First, council members will have to rezone the 37-acre swath of land proposed for development and formulate a rental agreement over the city-owned property. Village representatives say they expect that decision to come before city leaders in the next few weeks.
The Other Side Village will also have to figure out how to pay for the roughly $70 million project, which they plan to construct in stages over several years. The initial, 60-home phase is expected to cost about $7.5 million, with the first cottages potentially opening in late summer, according to project leaders.
To cover that expense, they’ll be pursuing state funding and trying to raise money from private donations. They’re also hoping that the city will rent them the property at a heavily discounted rate and that engineering firms, contractors and architects will offer to contribute services.
But once the tiny home village exists, it should sustain itself financially between monthly rent, on-site events and the businesses run by residents, Grenny said.
The Other Side Academy has used these social enterprises — a thrift store and moving company run by residents — to help offset its costs, although its financial filings show still also depends on donations. Grenny said the nonprofit will probably experiment with a cookie business and a few other ventures at the village and aims to be self-reliant within the first two to three years.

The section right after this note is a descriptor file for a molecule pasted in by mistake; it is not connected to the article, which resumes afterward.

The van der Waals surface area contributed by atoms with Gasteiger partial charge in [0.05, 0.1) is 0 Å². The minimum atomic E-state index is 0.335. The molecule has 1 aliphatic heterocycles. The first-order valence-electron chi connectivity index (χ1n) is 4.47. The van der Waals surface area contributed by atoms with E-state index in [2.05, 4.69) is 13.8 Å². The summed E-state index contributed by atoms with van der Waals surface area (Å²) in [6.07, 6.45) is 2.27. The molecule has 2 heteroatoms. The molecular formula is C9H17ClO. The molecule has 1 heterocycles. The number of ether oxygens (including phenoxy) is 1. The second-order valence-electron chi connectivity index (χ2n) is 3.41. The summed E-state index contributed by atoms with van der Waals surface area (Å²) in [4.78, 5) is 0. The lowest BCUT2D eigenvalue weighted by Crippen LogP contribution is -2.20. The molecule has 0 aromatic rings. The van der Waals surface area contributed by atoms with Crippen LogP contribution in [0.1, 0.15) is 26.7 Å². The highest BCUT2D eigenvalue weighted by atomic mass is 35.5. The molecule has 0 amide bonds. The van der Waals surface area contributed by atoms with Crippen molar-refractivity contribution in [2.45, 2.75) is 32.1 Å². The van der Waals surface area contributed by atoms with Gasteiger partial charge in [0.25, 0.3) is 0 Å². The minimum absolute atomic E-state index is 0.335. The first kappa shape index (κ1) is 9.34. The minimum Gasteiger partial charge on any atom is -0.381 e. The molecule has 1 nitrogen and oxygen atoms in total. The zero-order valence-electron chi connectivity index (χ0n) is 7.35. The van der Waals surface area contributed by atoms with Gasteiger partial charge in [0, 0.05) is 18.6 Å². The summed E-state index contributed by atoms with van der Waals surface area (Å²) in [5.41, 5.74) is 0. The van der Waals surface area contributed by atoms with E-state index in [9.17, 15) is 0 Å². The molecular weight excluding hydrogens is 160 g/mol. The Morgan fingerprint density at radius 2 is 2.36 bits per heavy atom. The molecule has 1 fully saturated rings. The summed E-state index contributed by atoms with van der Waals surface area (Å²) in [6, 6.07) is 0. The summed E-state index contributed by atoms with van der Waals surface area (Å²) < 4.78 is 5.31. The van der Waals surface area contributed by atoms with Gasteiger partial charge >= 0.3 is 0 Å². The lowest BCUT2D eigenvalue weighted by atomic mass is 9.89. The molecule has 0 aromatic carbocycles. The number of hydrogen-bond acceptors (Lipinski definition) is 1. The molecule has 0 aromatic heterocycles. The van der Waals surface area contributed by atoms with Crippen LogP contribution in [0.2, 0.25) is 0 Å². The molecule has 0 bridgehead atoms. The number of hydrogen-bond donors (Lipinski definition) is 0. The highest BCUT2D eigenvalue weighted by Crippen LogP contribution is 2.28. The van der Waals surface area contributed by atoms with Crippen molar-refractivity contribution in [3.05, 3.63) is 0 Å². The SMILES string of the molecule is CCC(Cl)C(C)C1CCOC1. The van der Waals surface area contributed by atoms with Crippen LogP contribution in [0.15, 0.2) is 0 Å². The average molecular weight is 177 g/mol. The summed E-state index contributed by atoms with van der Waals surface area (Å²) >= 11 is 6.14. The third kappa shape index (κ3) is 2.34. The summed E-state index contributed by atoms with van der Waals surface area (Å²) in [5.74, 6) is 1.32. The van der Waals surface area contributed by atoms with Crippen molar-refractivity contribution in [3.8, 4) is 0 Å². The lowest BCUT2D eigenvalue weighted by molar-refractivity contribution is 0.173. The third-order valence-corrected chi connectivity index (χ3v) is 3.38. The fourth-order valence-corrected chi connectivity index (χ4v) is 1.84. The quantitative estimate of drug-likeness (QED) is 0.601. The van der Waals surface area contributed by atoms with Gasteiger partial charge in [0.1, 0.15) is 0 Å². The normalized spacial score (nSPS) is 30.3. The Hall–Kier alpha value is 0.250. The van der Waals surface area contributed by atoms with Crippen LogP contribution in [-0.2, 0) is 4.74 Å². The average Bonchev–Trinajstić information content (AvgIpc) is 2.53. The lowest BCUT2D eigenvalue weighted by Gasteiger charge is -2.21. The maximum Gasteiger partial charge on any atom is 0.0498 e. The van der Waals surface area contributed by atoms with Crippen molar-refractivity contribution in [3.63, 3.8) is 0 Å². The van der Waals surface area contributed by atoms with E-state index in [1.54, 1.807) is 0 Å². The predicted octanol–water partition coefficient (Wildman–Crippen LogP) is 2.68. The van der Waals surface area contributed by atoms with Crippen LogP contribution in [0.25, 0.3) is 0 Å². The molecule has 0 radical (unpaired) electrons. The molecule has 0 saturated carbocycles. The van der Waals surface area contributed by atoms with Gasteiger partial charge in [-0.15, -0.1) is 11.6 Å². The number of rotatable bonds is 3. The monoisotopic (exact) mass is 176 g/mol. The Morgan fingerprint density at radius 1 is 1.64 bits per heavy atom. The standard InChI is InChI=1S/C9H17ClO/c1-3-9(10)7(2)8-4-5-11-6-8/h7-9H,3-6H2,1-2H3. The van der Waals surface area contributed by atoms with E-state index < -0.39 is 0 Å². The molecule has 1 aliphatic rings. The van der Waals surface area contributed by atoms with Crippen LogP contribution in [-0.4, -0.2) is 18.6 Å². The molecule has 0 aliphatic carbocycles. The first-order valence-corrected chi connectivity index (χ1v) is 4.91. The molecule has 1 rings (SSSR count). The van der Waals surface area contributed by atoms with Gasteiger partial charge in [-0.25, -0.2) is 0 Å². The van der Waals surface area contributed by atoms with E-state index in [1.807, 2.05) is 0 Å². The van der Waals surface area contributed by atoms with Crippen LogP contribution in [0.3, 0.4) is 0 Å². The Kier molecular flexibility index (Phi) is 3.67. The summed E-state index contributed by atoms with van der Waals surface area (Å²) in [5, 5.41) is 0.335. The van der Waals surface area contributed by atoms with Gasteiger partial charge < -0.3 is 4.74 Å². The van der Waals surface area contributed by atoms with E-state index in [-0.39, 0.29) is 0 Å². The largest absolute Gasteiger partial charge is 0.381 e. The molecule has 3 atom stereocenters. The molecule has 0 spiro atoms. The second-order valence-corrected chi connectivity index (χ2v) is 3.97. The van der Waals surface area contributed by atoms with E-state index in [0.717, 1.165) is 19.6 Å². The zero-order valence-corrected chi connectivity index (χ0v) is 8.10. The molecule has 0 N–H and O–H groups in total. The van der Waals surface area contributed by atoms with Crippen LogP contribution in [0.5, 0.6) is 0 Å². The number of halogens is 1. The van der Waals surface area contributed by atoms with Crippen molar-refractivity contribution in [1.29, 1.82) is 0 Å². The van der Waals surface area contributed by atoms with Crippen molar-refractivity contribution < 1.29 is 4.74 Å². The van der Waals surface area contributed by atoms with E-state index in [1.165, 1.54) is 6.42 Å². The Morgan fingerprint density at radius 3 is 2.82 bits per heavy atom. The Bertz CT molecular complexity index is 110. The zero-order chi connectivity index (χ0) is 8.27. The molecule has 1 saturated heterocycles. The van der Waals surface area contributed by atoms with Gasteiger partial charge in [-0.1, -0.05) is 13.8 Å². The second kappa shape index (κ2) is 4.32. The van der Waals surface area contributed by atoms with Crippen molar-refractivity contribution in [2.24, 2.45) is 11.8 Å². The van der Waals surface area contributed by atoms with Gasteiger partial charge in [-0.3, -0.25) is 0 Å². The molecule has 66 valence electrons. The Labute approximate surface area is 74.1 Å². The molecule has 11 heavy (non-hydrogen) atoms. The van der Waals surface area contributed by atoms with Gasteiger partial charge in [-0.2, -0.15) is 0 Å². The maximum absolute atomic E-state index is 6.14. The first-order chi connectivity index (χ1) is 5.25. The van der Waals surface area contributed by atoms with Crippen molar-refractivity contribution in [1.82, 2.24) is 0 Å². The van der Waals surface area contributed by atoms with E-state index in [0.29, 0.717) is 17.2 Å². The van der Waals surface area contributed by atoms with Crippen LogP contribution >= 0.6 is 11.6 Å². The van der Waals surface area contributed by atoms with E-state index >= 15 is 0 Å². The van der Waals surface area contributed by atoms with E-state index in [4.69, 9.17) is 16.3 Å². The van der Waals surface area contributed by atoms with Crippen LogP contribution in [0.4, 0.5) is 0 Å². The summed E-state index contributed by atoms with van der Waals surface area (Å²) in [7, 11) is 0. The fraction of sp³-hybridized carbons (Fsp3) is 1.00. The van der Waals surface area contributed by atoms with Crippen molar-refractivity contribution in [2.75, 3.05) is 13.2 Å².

Residents will get a “fair wage” for their work at these enterprises and won’t be required to work there as a condition of living in a tiny home, according to the project website. However, they have the option of working regularly there or putting in a few hours if they’re short on rent and need some extra money.
While residents are responsible for rent and buying food and other living essentials, case managers and peers will reach out to help people who are struggling. In fact, Egan said, “somebody’s going to know what’s going on with you every single day.”
‘Hanging in there’